Becoming a Monk

Becoming a Monk

The many streams of Buddhism differ in their approaches to monasticism and initiation rituals. For example, is it common in the Theravada tradition for young men to become novice monks as a rite of passage into adulthood. In some Mahayana traditions, women can take the Triple Platform Ordination and become nuns. Meanwhile, in some Japanese traditions, priests and masters can marry and have children.

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Becoming a monk is as old as the Buddhist tradition. Among the Buddha’s first followers were those who left home and took the vows and robes of monks, a role central to most streams of the Buddhist tradition. In South and Southeast Asia, for example, the laity cook for and make food offerings to the monks, support them with gifts of robes and toiletries, and receive both satisfaction and religious merit for this support.

There are ordinarily two levels of ordination. A samanera is a novice monk. In the Theravada tradition, a man may become a novice as the first stage toward becoming a full-fledged monk or bhikkhu, or he may become a novice monk for a short period with the specific intention of accruing religious merit. After the death of a loved one, for instance, a man may undertake temporary monastic vows. In some Theravada countries it is also common for a young boy to become a monk for a short period as a “passage” of sorts into adulthood. Serving as a novice monk is understood to earn merit for one’s parents and express one’s gratitude for their care. In some Southeast Asian contexts, it also provided the primary avenue to education.

In the United States temporary ordinations are common, especially in the Cambodian and Thai communities. In Minneapolis, eight- and nine-year-olds may become temporary summer-monks to learn the basics of their tradition. In Lynn, Massachusetts, a young man expresses his seriousness about his Buddhist tradition and Cambodian culture by undertaking the monastic vows of a novice. In Long Beach or North Hollywood, California, teenage boys may take monastic vows for the summer, live in the temple, and undergo training with the elders of the tradition.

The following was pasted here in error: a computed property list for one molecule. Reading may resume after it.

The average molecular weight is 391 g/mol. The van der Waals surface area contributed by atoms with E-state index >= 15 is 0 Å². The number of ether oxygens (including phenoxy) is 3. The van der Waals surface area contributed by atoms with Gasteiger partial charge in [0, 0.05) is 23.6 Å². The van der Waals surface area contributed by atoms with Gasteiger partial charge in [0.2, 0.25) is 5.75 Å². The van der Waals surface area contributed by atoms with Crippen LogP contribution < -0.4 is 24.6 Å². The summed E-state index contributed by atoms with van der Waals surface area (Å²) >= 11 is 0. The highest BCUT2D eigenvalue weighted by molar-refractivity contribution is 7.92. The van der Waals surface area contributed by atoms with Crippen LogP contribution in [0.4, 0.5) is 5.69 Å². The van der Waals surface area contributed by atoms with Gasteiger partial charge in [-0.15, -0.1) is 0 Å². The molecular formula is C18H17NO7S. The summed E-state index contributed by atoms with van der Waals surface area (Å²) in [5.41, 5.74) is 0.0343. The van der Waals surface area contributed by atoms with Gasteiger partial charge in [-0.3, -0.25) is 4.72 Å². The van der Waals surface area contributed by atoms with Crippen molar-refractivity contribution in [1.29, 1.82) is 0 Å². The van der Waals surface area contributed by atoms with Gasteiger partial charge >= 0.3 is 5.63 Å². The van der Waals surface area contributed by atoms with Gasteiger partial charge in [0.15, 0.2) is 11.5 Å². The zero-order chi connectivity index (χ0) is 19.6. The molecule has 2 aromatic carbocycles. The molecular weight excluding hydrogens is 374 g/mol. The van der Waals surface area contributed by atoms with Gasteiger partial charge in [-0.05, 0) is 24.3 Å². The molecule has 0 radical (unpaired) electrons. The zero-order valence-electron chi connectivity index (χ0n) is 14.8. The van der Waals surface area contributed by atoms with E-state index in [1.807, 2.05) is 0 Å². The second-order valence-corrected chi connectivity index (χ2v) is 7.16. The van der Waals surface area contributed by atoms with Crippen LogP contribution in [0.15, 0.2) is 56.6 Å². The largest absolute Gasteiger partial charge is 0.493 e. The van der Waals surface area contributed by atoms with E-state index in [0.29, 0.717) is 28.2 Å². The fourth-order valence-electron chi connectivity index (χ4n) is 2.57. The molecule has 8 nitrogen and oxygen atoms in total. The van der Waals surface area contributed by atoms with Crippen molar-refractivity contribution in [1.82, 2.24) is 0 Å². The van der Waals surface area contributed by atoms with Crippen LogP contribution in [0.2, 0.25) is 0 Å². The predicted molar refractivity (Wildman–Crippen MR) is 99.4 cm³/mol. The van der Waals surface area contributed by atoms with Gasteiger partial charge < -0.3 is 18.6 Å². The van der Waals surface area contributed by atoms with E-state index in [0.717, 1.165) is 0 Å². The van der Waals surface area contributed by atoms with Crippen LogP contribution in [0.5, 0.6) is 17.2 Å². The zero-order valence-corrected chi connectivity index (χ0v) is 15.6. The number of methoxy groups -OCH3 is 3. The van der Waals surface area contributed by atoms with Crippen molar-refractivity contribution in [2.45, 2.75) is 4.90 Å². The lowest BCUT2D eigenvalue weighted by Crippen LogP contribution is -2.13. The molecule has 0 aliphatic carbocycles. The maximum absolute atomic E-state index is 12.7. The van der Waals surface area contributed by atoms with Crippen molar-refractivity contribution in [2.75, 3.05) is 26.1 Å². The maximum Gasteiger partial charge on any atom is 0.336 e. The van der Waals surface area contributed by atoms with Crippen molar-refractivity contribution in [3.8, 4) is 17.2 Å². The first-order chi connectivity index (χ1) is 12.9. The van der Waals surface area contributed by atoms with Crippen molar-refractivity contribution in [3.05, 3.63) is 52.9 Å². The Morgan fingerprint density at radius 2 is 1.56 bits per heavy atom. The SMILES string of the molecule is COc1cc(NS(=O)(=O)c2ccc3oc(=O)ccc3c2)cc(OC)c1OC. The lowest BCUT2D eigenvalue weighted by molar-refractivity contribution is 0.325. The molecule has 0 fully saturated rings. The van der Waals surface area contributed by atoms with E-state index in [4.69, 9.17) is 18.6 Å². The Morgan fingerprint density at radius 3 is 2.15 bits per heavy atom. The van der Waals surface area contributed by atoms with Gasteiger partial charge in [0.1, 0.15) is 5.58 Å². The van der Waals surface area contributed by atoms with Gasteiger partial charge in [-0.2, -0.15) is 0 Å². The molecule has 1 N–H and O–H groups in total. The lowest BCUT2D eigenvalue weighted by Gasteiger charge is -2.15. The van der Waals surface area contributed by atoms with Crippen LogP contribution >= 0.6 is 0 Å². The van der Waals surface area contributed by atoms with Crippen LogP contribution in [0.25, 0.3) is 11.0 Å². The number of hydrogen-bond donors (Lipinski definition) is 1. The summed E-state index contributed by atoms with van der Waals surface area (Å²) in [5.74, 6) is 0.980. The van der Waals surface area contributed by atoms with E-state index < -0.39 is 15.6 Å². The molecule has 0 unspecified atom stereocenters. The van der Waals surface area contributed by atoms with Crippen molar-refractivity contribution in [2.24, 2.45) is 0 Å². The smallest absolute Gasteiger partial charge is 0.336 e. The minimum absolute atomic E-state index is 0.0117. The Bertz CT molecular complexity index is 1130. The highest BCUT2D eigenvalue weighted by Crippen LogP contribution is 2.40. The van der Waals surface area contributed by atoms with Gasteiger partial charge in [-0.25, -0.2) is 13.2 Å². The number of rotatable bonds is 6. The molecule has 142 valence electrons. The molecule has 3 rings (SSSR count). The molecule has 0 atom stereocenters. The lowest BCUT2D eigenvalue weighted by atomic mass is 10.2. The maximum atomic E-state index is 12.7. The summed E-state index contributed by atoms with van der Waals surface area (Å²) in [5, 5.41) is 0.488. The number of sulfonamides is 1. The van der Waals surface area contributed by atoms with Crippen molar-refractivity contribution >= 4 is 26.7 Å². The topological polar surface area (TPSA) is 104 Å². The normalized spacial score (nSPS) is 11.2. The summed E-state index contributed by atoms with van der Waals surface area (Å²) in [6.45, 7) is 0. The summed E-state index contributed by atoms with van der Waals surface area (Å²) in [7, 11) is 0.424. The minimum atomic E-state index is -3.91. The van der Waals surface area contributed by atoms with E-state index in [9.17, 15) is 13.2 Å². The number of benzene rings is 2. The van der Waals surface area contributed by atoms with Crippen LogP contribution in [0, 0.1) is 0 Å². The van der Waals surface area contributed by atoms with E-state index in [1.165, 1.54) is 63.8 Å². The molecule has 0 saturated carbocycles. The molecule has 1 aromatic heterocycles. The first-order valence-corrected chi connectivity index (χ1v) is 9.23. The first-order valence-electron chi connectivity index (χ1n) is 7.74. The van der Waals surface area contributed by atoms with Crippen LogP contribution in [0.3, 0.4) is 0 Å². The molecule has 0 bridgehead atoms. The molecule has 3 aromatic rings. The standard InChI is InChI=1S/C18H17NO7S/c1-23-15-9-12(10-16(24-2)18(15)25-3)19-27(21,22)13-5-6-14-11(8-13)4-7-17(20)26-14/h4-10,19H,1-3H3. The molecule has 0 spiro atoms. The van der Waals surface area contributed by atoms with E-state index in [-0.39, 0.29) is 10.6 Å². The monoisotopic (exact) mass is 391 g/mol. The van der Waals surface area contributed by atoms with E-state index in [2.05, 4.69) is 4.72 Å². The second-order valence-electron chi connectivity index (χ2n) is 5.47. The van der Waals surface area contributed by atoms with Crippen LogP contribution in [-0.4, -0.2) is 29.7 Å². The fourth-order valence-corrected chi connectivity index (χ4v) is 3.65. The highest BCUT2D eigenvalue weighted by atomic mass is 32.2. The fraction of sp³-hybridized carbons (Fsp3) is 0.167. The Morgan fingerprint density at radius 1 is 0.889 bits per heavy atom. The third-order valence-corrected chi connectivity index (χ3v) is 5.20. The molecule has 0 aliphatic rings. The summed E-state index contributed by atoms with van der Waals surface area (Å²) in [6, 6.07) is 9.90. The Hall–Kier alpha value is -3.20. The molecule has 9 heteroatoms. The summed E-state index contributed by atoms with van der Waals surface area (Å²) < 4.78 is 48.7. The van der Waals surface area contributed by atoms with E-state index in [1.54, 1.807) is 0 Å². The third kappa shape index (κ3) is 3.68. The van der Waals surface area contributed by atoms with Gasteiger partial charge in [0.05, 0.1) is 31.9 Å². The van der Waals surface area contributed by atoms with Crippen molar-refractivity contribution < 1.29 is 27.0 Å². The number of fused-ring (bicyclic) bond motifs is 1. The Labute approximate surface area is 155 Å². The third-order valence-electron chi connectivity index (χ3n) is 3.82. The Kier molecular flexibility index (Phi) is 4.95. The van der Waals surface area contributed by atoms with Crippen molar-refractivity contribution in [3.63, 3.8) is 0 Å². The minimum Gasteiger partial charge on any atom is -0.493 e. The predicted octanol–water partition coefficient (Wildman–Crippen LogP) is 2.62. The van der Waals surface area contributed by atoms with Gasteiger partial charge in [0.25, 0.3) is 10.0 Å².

Full ordination as a monk (bhikkhu) or nun (bhikkuni) follows after the novice stage. The lineage of women monastics died out long ago in the Theravada traditions of South Asia, but has been preserved in some of the Mahayana traditions of East Asia. In Taiwan especially, the ordination of women to monastic orders is still quite common. The Pure Land tradition of Fo Guang Buddhism, for instance, has many women ordained as nuns. For those interested in a monastic vocation, final vows of lifelong ordination as a monk or nun will follow the first two stages. This full ceremony, called the Triple Platform Ordination, has been performed at the Hsi Lai Temple in Hacienda Heights, California.

It is important to note, however, that while monasticism is central to most forms of Buddhism, it is not central to all: the Jodo Shinshu tradition in Japan rejected monasticism. Its ministers in both Japan and the United States are married householders. And since the 19th century, Japanese Zen monks and priests have also married. While the stages of training to become a Zen master (roshi) involve intensive periods of strict monastic practice, even roshis may have spouses and families.